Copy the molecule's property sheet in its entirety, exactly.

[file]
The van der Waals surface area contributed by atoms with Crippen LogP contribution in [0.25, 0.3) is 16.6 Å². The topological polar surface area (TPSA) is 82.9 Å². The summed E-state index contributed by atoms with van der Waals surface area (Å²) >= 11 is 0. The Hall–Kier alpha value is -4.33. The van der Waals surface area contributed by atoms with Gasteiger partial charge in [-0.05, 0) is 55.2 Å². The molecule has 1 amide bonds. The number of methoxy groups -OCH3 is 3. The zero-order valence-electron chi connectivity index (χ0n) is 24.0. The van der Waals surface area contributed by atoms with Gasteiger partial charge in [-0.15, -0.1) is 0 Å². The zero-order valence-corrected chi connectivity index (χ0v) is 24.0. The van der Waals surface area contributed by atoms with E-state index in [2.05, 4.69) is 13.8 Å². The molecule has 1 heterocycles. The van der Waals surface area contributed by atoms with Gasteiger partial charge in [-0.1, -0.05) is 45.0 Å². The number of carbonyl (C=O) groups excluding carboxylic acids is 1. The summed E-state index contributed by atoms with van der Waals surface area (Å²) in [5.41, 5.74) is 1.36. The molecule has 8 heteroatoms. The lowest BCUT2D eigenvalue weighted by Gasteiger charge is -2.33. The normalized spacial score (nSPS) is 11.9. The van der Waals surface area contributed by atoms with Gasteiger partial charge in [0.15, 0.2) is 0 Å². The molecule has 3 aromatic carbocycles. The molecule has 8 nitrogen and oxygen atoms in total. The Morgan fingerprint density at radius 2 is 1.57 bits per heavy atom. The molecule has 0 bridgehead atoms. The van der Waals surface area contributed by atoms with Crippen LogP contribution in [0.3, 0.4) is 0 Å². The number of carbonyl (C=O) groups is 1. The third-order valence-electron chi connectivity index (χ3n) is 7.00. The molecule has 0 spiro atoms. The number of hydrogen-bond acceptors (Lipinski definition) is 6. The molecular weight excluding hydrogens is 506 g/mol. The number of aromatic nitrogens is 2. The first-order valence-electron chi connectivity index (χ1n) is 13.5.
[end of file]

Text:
The van der Waals surface area contributed by atoms with Crippen LogP contribution in [0.25, 0.3) is 16.6 Å². The topological polar surface area (TPSA) is 82.9 Å². The summed E-state index contributed by atoms with van der Waals surface area (Å²) >= 11 is 0. The Hall–Kier alpha value is -4.33. The van der Waals surface area contributed by atoms with Gasteiger partial charge in [-0.05, 0) is 55.2 Å². The molecule has 1 amide bonds. The number of methoxy groups -OCH3 is 3. The zero-order valence-electron chi connectivity index (χ0n) is 24.0. The van der Waals surface area contributed by atoms with Gasteiger partial charge in [-0.15, -0.1) is 0 Å². The zero-order valence-corrected chi connectivity index (χ0v) is 24.0. The van der Waals surface area contributed by atoms with E-state index in [2.05, 4.69) is 13.8 Å². The molecule has 1 heterocycles. The van der Waals surface area contributed by atoms with Gasteiger partial charge in [-0.1, -0.05) is 45.0 Å². The number of carbonyl (C=O) groups excluding carboxylic acids is 1. The summed E-state index contributed by atoms with van der Waals surface area (Å²) in [5.41, 5.74) is 1.36. The molecule has 8 heteroatoms. The lowest BCUT2D eigenvalue weighted by Gasteiger charge is -2.33. The normalized spacial score (nSPS) is 11.9. The van der Waals surface area contributed by atoms with Gasteiger partial charge in [0.15, 0.2) is 0 Å². The molecule has 3 aromatic carbocycles. The molecule has 8 nitrogen and oxygen atoms in total. The Morgan fingerprint density at radius 2 is 1.57 bits per heavy atom. The molecule has 0 bridgehead atoms. The van der Waals surface area contributed by atoms with Crippen LogP contribution in [0.3, 0.4) is 0 Å². The number of carbonyl (C=O) groups is 1. The third-order valence-electron chi connectivity index (χ3n) is 7.00. The molecule has 0 spiro atoms. The number of hydrogen-bond acceptors (Lipinski definition) is 6. The molecular weight excluding hydrogens is 506 g/mol. The number of aromatic nitrogens is 2. The first-order valence-electron chi connectivity index (χ1n) is 13.5.